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The cable stopper that I was missing to put my bike together arrived while I was out and so I set to putting my bike together on the Sunday. I had to finish installing the gear cables, and then when that was done, take the bike apart again! I got one cable installed, cut the other one and then… another missing part. This time I was missing a female bayonet connector and I had a problem. It was Sunday, Monday was Easter Monday and I had a plane on Tuesday morning. I looked through my pile of screws and parts before a bad feeling hit me. I looked at pictures from my tour with Gaz and realised what had happened. I’d attached it to my bike with the idea that it was the safest place to be, it was, until I rode my bike and it must have come undone and fallen off somewhere on the roads of Wales.

My mum and I found a bunch of local shops that claimed to be Rohloff dealers, but being bank holiday weekend they were closed. There was nothing that could be done, but pack the bicycle up. People I’d met in Brazil had mentioned that they’d flown both to and from Brazil with TAP and taken their bikes for free, but when I’d called TAP they said that that was definitely not the case and that if I used a bike box I’d get to pay €150 (£125). Having paid a good chunk of cash for the S&S couplers the year before, it was time to make back part of the money, and so my mum (I helped a very little) set to packing it up in a home-made 26x26x10″ box, the biggest that the airline would accept for free. It took a lot of re-jigging, but with her platinum Blue Peter badge that was no problem! While she was doing that, I got on with packing my other things – a much easier job.

We set off to the airport in time to visit the couple of nearby bike shops that would be open before my flight, but neither of them had the part in. They tried calling around to other bike shops, but it sounded like the only one that might have the part wouldn’t open until 10am. With a flight at 10:55 and the shop being 20 minutes away, that would leave me horribly close to missing my flight if there was any traffic.

That left me with my backup option, the Brazilian Rohloff distributor. I called him and organised to buy the piece, for 3x as much as it would have been in the UK, including next day delivery. I’d looked at shipping from the UK, but for anything faster than 7-10 days it would have been around £80 for a piece that weighs maybe 5 grammes at best.

The flight went without a hitch, and I napped enough that when I got to Brazil I wasn’t tired. It still didn’t matter. The 6 weeks that I’d been getting used to European weather had softened me up and I started dripping with sweat just walking off the plane as it was 28c and very humid past 10pm. The boxes my mum had done a great job of packing arrived, and there wasn’t a mark on them. TAP had tried to make me sign something to wave any responsibility they had because I’d used boxes, but I’d avoided that, and so I’d been nervous that something might happen.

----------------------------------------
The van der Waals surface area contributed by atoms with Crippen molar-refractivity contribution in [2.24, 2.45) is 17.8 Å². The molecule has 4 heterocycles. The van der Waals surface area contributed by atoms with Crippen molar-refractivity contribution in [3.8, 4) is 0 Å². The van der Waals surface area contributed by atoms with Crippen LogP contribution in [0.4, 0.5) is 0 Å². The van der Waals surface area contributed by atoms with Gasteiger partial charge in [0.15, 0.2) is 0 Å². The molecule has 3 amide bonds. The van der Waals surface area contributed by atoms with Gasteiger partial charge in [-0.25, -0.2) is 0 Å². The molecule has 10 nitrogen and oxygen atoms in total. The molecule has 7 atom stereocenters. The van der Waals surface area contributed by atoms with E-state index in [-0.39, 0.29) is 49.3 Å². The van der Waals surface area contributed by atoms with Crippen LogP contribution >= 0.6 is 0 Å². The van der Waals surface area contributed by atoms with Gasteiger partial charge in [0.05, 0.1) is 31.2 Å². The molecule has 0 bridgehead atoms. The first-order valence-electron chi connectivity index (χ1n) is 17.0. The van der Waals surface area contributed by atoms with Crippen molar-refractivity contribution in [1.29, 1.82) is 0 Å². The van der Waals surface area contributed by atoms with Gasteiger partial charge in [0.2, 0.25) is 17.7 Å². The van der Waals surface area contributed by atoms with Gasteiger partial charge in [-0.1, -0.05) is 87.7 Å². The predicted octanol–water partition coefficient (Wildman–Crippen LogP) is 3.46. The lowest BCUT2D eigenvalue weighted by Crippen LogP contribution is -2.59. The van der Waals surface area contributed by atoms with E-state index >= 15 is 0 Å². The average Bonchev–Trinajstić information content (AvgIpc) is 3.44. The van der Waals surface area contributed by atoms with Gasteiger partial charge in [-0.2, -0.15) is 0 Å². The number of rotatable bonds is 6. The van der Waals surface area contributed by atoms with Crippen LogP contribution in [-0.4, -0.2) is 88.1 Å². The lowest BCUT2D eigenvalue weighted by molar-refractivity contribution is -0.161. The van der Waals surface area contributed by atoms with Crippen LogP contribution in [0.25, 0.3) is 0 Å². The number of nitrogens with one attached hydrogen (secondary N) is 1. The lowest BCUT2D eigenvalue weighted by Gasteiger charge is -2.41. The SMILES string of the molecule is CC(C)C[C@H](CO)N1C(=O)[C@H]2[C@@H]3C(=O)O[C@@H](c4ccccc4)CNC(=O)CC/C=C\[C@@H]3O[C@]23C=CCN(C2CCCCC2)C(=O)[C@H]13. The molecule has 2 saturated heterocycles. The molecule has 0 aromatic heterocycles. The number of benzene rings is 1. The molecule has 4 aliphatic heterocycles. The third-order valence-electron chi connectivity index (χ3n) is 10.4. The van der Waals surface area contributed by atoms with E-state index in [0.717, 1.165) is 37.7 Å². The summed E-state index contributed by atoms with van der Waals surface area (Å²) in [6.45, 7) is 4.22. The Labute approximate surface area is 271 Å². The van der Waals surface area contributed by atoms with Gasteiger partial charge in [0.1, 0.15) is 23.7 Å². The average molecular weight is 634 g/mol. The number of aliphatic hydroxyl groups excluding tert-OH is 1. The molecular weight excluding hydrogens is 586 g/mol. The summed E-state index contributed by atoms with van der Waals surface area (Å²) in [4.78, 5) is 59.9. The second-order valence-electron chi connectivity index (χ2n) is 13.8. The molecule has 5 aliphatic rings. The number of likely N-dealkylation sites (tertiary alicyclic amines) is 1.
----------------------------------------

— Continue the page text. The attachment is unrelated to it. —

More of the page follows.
I took a taxi back to Pablo’s house. I’d considered putting the bike back together, I’d done it when I got to Mexico a year earlier, but that had been 90 minutes of miserable sweatiness, and the taxi was reasonably cheap as Pablo lives less than 10km away.

I’m now in Salvador, waiting for the part. It was meant to be overnighted and so should have got here on Wednesday. I’ve got a tracking number, but that just means I compulsively refresh the page at least once an hour to find it’s still not here. Yesterday (Thursday) at 11am it got to Salvador, and was on it’s way from the distribution centre to the post office, but as of Friday morning it’s apparently still on it’s way. Pablo told me one story of how he ordered a violin from Europe, which took 3 days to get to Brazil and then 25 days to make it’s way across Salvador.

When the piece arrives, the idea is to head inland towards Chapada Diamantina, definitely worth a look on Google Images, and then through the mountains on the way to Rio. I think I’m meeting Gaz in Buenos Aires in about 3 months, and that’s about 5000km away depending on the way I go. Here’s to my 3rd stint in Brazil.

All the free time has at least meant I’ve had the time to finish working on a blog re-design. It’s not completely done, and I need to re-do a bit of the content. But I think it looks better than it did before. It should also be easier to update, and more compatible with other plugins, as the theme I was using before isn’t being maintained while this one definitely is! Dave from Tiredofit is being a hero and giving me a hand sorting some things out. For example he coded the new AWESOME PERSON thing on the front page, which is something I’ve had in mind for a while. It will show the face of someone that’s helped me on the trip and a link to the relevant blog post. They all need to be manually entered, so it could be a while until they’re all ready.

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